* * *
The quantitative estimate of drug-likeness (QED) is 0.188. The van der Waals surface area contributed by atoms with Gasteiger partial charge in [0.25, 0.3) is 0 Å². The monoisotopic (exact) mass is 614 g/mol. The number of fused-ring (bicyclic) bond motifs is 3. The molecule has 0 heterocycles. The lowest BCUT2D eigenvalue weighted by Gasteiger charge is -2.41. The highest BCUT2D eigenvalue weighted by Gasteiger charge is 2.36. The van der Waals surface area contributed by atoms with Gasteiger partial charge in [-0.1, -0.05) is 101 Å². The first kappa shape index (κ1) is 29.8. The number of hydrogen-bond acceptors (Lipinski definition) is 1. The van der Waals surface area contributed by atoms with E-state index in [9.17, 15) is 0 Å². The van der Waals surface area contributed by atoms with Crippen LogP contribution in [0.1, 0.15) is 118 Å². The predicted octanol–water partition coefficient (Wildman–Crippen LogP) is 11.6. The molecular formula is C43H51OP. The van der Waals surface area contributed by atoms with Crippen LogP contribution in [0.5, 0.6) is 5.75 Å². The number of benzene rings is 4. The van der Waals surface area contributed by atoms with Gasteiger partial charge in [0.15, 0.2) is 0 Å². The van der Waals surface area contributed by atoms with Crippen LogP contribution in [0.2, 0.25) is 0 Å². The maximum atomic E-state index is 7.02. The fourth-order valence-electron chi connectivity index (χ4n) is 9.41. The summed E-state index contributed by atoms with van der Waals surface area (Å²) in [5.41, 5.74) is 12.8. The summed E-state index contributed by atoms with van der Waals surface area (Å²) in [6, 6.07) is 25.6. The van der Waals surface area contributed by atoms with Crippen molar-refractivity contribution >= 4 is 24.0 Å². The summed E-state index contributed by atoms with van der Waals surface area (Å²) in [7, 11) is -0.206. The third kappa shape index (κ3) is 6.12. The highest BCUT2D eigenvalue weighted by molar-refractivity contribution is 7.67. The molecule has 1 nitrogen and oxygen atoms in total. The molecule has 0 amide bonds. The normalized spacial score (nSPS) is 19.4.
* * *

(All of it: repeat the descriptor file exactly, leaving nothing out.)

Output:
The quantitative estimate of drug-likeness (QED) is 0.188. The van der Waals surface area contributed by atoms with Gasteiger partial charge in [0.25, 0.3) is 0 Å². The monoisotopic (exact) mass is 614 g/mol. The number of fused-ring (bicyclic) bond motifs is 3. The molecule has 0 heterocycles. The lowest BCUT2D eigenvalue weighted by Gasteiger charge is -2.41. The highest BCUT2D eigenvalue weighted by Gasteiger charge is 2.36. The van der Waals surface area contributed by atoms with Gasteiger partial charge in [-0.1, -0.05) is 101 Å². The first kappa shape index (κ1) is 29.8. The number of hydrogen-bond acceptors (Lipinski definition) is 1. The van der Waals surface area contributed by atoms with E-state index in [9.17, 15) is 0 Å². The van der Waals surface area contributed by atoms with Crippen LogP contribution in [0.1, 0.15) is 118 Å². The predicted octanol–water partition coefficient (Wildman–Crippen LogP) is 11.6. The molecular formula is C43H51OP. The van der Waals surface area contributed by atoms with Crippen LogP contribution in [0.5, 0.6) is 5.75 Å². The number of benzene rings is 4. The van der Waals surface area contributed by atoms with Gasteiger partial charge in [0.15, 0.2) is 0 Å². The van der Waals surface area contributed by atoms with Crippen LogP contribution in [0.2, 0.25) is 0 Å². The maximum atomic E-state index is 7.02. The fourth-order valence-electron chi connectivity index (χ4n) is 9.41. The summed E-state index contributed by atoms with van der Waals surface area (Å²) in [5.41, 5.74) is 12.8. The summed E-state index contributed by atoms with van der Waals surface area (Å²) in [6, 6.07) is 25.6. The van der Waals surface area contributed by atoms with Crippen molar-refractivity contribution >= 4 is 24.0 Å². The summed E-state index contributed by atoms with van der Waals surface area (Å²) in [7, 11) is -0.206. The third kappa shape index (κ3) is 6.12. The highest BCUT2D eigenvalue weighted by molar-refractivity contribution is 7.67. The molecule has 1 nitrogen and oxygen atoms in total. The molecule has 0 amide bonds. The normalized spacial score (nSPS) is 19.4.